Commenting on the government’s plans announced in the Queen’s Speech to extend probation supervision to short sentenced prisoners, Juliet Lyon, director of the Prison Reform Trust, said:
“According to government figures, community sentences are better at cutting reoffending than a short spell behind bars. So, rather than use prison as a gateway to rehabilitation for over 50,000 petty offenders, the Justice Secretary should ensure that cost effective, robust community penalties are available to all courts in England and Wales.
“For those whose offending is so serious to warrant up to a year in custody, then supervision, support and drug treatment on release make some sense. There is a downside: a year of demands and an inflexible approach to breach of license conditions could refill our prisons and spin people through the revolving door of prison and crime.”
“Payment by results is untried and untested in the criminal justice system. Reform should be properly thought through and based on evidence of what works. The government should build on best practice rather than risk fragmenting the probation service and undermining the vital role played by small voluntary organisations in the delivery of services for vulnerable offenders. Is it wise to widen the ambit of the criminal justice industry when many of the solutions to crime lie in prevention, housing, employment, mental health and social care and treatment for addictions?”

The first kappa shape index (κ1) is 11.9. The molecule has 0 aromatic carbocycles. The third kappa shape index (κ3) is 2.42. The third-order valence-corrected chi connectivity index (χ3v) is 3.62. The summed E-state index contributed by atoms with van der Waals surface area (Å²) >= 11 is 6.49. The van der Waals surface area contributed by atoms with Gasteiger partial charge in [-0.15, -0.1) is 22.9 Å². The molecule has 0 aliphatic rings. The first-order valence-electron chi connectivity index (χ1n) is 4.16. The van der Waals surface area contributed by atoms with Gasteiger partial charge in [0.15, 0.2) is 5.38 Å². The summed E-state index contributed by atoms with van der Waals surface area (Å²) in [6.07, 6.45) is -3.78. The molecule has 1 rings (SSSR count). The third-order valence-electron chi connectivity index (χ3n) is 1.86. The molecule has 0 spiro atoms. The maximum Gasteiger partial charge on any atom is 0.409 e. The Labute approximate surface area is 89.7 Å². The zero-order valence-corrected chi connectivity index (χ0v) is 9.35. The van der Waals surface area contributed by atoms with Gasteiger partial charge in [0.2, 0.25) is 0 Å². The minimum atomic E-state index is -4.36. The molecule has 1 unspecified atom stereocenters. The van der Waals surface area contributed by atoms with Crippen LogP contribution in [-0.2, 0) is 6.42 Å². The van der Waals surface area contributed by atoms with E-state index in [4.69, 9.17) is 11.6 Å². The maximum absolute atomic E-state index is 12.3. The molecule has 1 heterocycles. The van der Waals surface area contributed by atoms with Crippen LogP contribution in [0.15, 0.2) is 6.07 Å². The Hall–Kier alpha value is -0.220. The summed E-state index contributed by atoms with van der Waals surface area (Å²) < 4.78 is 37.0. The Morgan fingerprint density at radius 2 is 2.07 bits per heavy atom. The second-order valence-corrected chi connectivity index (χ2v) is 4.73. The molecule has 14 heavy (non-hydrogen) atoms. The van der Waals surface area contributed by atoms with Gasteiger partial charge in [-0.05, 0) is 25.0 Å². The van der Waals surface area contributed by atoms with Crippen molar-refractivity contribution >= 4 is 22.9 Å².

Click read more to read our submissions to the Transforming Rehabilitation consultation.
Commenting on the government’s proposed reforms to the Incentives and Earned Privileges (IEP) scheme, Juliet Lyon, Director of the Prison Reform Trust, said:
“Tough political talk, budget cuts and reduced staffing levels are all piling pressure on prisons and prisoners. However new proposals to focus on the first two weeks in custody, the riskiest time for vulnerable people, present an opportunity to ensure proper induction and enable prisoners to make best use of their time behind bars.
Click read more to see the full comment.
Soroptimist (UK), in partnership with the Prison Reform Trust, will today (Thursday 25 April 2013) launch an action pack at a reception in the House of Commons to support the Soroptimists’ initiative to reduce women’s imprisonment in the UK.
Click this link to find out more and download the pack
Adult social care services have a vital, and often overlooked, role in supporting the large number of people with multiple needs who offend to desist from crime, according to a new joint briefing by the Prison Reform Trust, the Association of Directors of Adult Social Services (ADASS), the Centre for Mental Health and Revolving Doors Agency.
Click this link to read more and download the report